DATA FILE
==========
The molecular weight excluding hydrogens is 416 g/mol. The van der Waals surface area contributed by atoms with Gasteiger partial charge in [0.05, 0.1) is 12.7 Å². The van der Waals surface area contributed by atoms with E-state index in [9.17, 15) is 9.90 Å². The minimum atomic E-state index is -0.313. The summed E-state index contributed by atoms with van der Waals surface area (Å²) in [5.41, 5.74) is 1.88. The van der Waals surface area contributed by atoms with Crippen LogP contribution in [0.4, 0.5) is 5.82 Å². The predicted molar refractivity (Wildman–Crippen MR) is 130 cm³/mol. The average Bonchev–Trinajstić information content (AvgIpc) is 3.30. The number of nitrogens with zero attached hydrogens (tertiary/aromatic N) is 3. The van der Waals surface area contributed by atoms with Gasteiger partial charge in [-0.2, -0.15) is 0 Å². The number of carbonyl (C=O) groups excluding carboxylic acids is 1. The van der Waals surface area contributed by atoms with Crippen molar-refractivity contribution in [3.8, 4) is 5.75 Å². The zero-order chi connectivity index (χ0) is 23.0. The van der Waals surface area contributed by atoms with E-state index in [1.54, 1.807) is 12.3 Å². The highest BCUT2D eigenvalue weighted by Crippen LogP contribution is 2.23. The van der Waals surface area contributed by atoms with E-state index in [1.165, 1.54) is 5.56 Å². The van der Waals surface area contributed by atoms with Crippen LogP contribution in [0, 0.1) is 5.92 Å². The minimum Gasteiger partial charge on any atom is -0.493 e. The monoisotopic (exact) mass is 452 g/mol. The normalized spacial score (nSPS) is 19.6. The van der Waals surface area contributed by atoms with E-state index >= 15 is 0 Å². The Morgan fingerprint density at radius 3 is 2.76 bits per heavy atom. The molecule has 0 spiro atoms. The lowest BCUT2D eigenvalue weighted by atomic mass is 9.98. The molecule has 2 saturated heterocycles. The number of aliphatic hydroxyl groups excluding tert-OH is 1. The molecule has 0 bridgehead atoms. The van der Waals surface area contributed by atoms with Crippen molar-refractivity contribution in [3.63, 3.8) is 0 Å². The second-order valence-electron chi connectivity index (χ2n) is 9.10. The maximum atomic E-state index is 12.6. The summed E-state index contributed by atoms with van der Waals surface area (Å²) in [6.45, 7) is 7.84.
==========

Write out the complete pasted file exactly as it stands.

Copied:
The molecular weight excluding hydrogens is 416 g/mol. The van der Waals surface area contributed by atoms with Gasteiger partial charge in [0.05, 0.1) is 12.7 Å². The van der Waals surface area contributed by atoms with E-state index in [9.17, 15) is 9.90 Å². The minimum atomic E-state index is -0.313. The summed E-state index contributed by atoms with van der Waals surface area (Å²) in [5.41, 5.74) is 1.88. The van der Waals surface area contributed by atoms with Crippen LogP contribution in [0.4, 0.5) is 5.82 Å². The predicted molar refractivity (Wildman–Crippen MR) is 130 cm³/mol. The average Bonchev–Trinajstić information content (AvgIpc) is 3.30. The number of nitrogens with zero attached hydrogens (tertiary/aromatic N) is 3. The van der Waals surface area contributed by atoms with Gasteiger partial charge in [-0.2, -0.15) is 0 Å². The number of carbonyl (C=O) groups excluding carboxylic acids is 1. The van der Waals surface area contributed by atoms with Crippen molar-refractivity contribution in [3.8, 4) is 5.75 Å². The zero-order chi connectivity index (χ0) is 23.0. The van der Waals surface area contributed by atoms with E-state index in [1.54, 1.807) is 12.3 Å². The highest BCUT2D eigenvalue weighted by Crippen LogP contribution is 2.23. The van der Waals surface area contributed by atoms with E-state index in [1.165, 1.54) is 5.56 Å². The van der Waals surface area contributed by atoms with Crippen LogP contribution in [0, 0.1) is 5.92 Å². The minimum Gasteiger partial charge on any atom is -0.493 e. The monoisotopic (exact) mass is 452 g/mol. The normalized spacial score (nSPS) is 19.6. The van der Waals surface area contributed by atoms with E-state index >= 15 is 0 Å². The Morgan fingerprint density at radius 3 is 2.76 bits per heavy atom. The molecule has 0 spiro atoms. The lowest BCUT2D eigenvalue weighted by atomic mass is 9.98. The molecule has 2 saturated heterocycles. The number of aliphatic hydroxyl groups excluding tert-OH is 1. The molecule has 0 bridgehead atoms. The van der Waals surface area contributed by atoms with Crippen molar-refractivity contribution in [3.63, 3.8) is 0 Å². The second-order valence-electron chi connectivity index (χ2n) is 9.10. The maximum atomic E-state index is 12.6. The summed E-state index contributed by atoms with van der Waals surface area (Å²) in [6.45, 7) is 7.84.